Minister for Justice Helen McEntee has said a "zero-tolerance" approach will be central to a new Government strategy tackling gender-based violence, as the investigation into the murder of Ashling Murphy continues.
Gardaí are still looking for the killer of Ms Murphy, a 23-year-old teacher who was found dead after going for a run on the banks of the Grand Canal in Tullamore.
The murder has caused widespread anger and shock in Ireland and beyond, with tens of thousands of people attending vigils in recent days to remember Ms Murphy.
On Sunday, Ms McEntee said a new Government strategy to tackle domestic, sexual and gender-based violence will be published by the beginning of March.
It would, the Minister said, take a “zero-tolerance” approach to violence against women.
She told Newstalk radio on Sunday: “I think what we’ve seen this week really is an outpouring of grief right across the country from women, men, children, all of whom have come together in solidarity with Ashling’s family and her community.
“But in particular, have come together to demand that there is zero tolerance for this.
“I myself have often decided, ‘well, I’ll go out for a walk at this time of the day or I’ll go to this area because it could be safer’. That shouldn’t be the case.
“And what we’ve seen now is everybody in society coming together to say this should not be the case. We should not tolerate this. What we’ve seen now is everybody in society coming together to say this should not be the case, we should not tolerate this.”
She said the new strategy will build on the previous strategies produced by the Government.
“We’re building on the progress that has been made and we have made progress, but we’re looking at it slightly differently. We have set a clear goal - zero tolerance.”
She said all Government departments, State agencies and the gardaí, as well as the wider community, needed to play a role in ensuring the strategy is a success.
Ms McEntee was also asked about the cancellation of hundreds of emergency calls to gardaí in 2019 and 2020, which last year led to a public apology from Garda Commissioner Drew Harris, and whether victims could have confidence in a police response.
“We have all committed collectively to make sure that that does not happen again. And that when somebody takes that difficult step to come forward, that they will be treated with the respect and the dignity and the support that they deserve,” she said.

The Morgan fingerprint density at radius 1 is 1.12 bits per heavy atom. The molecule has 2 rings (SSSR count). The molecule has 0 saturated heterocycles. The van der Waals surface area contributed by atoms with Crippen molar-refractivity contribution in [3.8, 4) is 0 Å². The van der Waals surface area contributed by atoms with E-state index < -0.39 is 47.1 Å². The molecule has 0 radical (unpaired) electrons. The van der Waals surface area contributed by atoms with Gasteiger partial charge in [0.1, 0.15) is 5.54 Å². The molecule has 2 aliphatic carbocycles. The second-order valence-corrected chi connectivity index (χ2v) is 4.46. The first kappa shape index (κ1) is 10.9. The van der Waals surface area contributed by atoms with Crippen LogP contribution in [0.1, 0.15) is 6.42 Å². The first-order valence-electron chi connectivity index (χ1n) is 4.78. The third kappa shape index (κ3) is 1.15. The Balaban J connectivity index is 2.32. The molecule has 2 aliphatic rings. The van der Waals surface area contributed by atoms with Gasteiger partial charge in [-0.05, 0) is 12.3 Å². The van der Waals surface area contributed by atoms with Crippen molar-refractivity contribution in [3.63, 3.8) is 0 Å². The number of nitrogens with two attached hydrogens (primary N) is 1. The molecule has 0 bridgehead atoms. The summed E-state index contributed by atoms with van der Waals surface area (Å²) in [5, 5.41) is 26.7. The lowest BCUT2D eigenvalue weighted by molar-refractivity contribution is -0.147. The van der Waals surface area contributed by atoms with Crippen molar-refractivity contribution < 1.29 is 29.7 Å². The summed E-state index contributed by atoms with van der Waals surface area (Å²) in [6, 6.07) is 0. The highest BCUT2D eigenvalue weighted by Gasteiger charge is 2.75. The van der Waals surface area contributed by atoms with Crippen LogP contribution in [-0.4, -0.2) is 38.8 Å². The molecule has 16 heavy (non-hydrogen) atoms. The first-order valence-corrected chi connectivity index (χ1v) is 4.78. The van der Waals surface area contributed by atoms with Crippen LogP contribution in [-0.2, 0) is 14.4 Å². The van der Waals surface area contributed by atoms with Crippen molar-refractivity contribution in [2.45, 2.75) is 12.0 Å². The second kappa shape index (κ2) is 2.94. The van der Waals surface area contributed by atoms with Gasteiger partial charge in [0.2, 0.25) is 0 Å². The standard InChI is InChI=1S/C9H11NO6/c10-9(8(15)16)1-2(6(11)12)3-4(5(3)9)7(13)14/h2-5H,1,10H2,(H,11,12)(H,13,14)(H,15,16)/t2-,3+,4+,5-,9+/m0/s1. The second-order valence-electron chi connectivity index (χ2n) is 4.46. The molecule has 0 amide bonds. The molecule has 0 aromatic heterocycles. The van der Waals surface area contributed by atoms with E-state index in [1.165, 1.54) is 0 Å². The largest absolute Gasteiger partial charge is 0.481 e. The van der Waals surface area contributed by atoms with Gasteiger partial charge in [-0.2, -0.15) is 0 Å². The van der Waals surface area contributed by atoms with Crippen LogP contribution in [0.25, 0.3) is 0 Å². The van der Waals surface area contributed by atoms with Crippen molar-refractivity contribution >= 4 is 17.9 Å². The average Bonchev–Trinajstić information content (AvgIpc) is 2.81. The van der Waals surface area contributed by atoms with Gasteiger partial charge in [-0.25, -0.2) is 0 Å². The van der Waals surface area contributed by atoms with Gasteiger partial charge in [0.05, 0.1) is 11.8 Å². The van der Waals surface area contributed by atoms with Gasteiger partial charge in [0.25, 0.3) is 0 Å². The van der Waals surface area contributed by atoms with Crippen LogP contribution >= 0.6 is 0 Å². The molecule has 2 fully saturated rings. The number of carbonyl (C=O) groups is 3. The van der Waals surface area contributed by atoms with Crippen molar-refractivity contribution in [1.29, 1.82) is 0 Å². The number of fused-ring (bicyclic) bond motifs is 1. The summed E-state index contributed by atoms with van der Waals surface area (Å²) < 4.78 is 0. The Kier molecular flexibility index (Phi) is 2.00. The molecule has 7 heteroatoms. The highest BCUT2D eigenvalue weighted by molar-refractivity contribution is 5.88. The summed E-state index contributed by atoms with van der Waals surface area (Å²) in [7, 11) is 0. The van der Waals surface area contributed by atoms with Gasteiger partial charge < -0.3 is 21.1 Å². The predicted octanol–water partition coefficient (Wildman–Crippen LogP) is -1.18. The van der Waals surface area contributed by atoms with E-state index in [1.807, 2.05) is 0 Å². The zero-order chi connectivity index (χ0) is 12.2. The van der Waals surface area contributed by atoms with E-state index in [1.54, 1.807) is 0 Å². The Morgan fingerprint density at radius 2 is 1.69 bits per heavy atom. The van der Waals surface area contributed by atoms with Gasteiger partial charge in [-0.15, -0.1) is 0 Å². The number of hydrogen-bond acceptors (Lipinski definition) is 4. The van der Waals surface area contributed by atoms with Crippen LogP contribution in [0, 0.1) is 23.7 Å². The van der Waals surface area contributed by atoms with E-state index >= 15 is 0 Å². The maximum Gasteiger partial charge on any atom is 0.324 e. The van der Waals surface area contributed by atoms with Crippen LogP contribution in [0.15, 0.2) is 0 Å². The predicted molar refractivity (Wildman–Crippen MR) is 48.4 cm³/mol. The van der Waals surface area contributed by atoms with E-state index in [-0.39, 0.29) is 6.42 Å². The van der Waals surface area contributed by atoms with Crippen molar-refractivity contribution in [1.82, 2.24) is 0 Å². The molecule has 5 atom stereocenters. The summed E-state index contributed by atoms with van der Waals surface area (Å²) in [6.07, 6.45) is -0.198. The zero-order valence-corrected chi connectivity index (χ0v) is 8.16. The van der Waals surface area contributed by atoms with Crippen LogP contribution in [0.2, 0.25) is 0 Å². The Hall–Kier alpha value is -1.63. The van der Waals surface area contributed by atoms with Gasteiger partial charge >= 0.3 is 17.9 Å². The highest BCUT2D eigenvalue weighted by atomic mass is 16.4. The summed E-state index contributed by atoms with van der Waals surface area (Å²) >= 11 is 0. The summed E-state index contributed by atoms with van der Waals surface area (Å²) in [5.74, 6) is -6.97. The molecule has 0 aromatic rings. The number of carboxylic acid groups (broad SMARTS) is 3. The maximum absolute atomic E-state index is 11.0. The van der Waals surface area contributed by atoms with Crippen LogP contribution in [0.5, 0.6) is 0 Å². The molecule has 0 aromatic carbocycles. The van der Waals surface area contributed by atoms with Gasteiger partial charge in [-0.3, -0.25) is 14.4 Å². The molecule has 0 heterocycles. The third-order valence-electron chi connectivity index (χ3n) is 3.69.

Tánaiste Leo Varadkar said neither Government nor society should lose momentum in tackling gender-based violence following the murder of Ms Murphy.
He said described her death as a “watershed moment” for Irish society and said the Government was determined to take the lead on responding to it.
“I hope that this can be a watershed moment. And I hope that we don’t lose the momentum perhaps that’s been generated by the extraordinary public response to what’s happened.
“The Government has to lead on that and we will. We have already done things like amend the law around consent; ratified the Istanbul Convention on gender-based violence; increased resources for the gardaí so they can establish a Special Victims unit in every division.
“Helen McEntee is showing a lot of leadership on this and we’ll have our new strategy on gender based violence quite soon.”
In an interview with RTÉ’s This Week, Mr Varadkar was asked what practical measures would be implemented.
“There is prevention, which is really important. There’s protection, there is prosecution, and there’s also policy coordination. So you need to take action in all of those areas…
“I think we need to act as a society as well. Government can and will lead, but we also need to act as a society and that’s particularly true of men.
Because all of us need to think again about the kind of culture that leads to violence against women, and what we teach our boys.”
He said the new strategy would be backed up by “real money and real resources.”
It is understood that gardaí have identified a new person of interest, who is believed to be in hospital in the Dublin region receiving medical care, and are waiting to speak to him.
On Sunday, Opposition parties stressed the need for urgent Government action to prevent violence against women.
Sinn Féin TD Kathleen Funchion said her party believes there needs to be a centralised approach to tackling the issue.
She said too often responsibilities and roles are split between departments and agencies.
“We need a joined up, integrated approach where things don’t fall between two stools,” she told RTÉ’s The Week In Politics programme.
On the same programme, Social Democrats TD Jennifer Whitmore said: "We need the Government to have a very, very clear focus to work to resolve these issues.
“A society where 50 per cent of the population are scared to go out walking by themselves at night is a dysfunctional society.”
Ms Murphy's funeral will take place on Tuesday at St Brigid's Church, Mountbolus, in Co Offaly.
The Garda said it had made “significant progress” in its investigation, but was not releasing details for operational reasons. - Additional reporting PA